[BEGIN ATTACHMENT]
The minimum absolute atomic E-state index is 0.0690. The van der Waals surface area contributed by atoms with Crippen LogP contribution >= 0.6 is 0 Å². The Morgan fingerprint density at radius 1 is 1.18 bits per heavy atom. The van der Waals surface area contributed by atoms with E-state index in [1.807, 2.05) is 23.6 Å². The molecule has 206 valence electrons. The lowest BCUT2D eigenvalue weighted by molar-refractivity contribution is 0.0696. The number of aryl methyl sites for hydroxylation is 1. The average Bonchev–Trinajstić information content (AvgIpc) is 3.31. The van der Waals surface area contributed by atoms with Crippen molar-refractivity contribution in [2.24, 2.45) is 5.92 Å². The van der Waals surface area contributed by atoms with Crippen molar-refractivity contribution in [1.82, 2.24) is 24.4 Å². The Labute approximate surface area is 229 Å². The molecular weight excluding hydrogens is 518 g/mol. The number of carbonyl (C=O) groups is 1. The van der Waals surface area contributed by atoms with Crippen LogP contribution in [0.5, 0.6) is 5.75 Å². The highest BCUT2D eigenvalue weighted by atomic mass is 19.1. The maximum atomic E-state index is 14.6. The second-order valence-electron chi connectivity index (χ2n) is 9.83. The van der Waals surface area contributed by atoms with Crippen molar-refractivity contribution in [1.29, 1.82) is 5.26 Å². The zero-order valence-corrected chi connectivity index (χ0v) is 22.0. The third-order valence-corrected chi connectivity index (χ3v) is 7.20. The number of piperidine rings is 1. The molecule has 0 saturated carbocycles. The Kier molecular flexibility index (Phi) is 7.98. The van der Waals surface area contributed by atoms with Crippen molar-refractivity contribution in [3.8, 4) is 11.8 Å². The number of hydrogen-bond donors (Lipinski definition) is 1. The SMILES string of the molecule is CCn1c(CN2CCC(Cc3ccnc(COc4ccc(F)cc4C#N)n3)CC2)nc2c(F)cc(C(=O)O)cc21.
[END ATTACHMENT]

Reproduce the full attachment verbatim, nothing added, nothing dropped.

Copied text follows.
The minimum absolute atomic E-state index is 0.0690. The van der Waals surface area contributed by atoms with Crippen LogP contribution >= 0.6 is 0 Å². The Morgan fingerprint density at radius 1 is 1.18 bits per heavy atom. The van der Waals surface area contributed by atoms with E-state index in [1.807, 2.05) is 23.6 Å². The molecule has 206 valence electrons. The lowest BCUT2D eigenvalue weighted by molar-refractivity contribution is 0.0696. The number of aryl methyl sites for hydroxylation is 1. The average Bonchev–Trinajstić information content (AvgIpc) is 3.31. The van der Waals surface area contributed by atoms with Crippen molar-refractivity contribution in [2.24, 2.45) is 5.92 Å². The van der Waals surface area contributed by atoms with Crippen molar-refractivity contribution in [1.82, 2.24) is 24.4 Å². The Labute approximate surface area is 229 Å². The molecular weight excluding hydrogens is 518 g/mol. The number of carbonyl (C=O) groups is 1. The van der Waals surface area contributed by atoms with Crippen LogP contribution in [0.5, 0.6) is 5.75 Å². The highest BCUT2D eigenvalue weighted by atomic mass is 19.1. The maximum atomic E-state index is 14.6. The second-order valence-electron chi connectivity index (χ2n) is 9.83. The van der Waals surface area contributed by atoms with Crippen molar-refractivity contribution in [1.29, 1.82) is 5.26 Å². The zero-order valence-corrected chi connectivity index (χ0v) is 22.0. The third-order valence-corrected chi connectivity index (χ3v) is 7.20. The number of piperidine rings is 1. The molecule has 0 saturated carbocycles. The Kier molecular flexibility index (Phi) is 7.98. The van der Waals surface area contributed by atoms with Crippen molar-refractivity contribution in [3.8, 4) is 11.8 Å². The number of hydrogen-bond donors (Lipinski definition) is 1. The SMILES string of the molecule is CCn1c(CN2CCC(Cc3ccnc(COc4ccc(F)cc4C#N)n3)CC2)nc2c(F)cc(C(=O)O)cc21.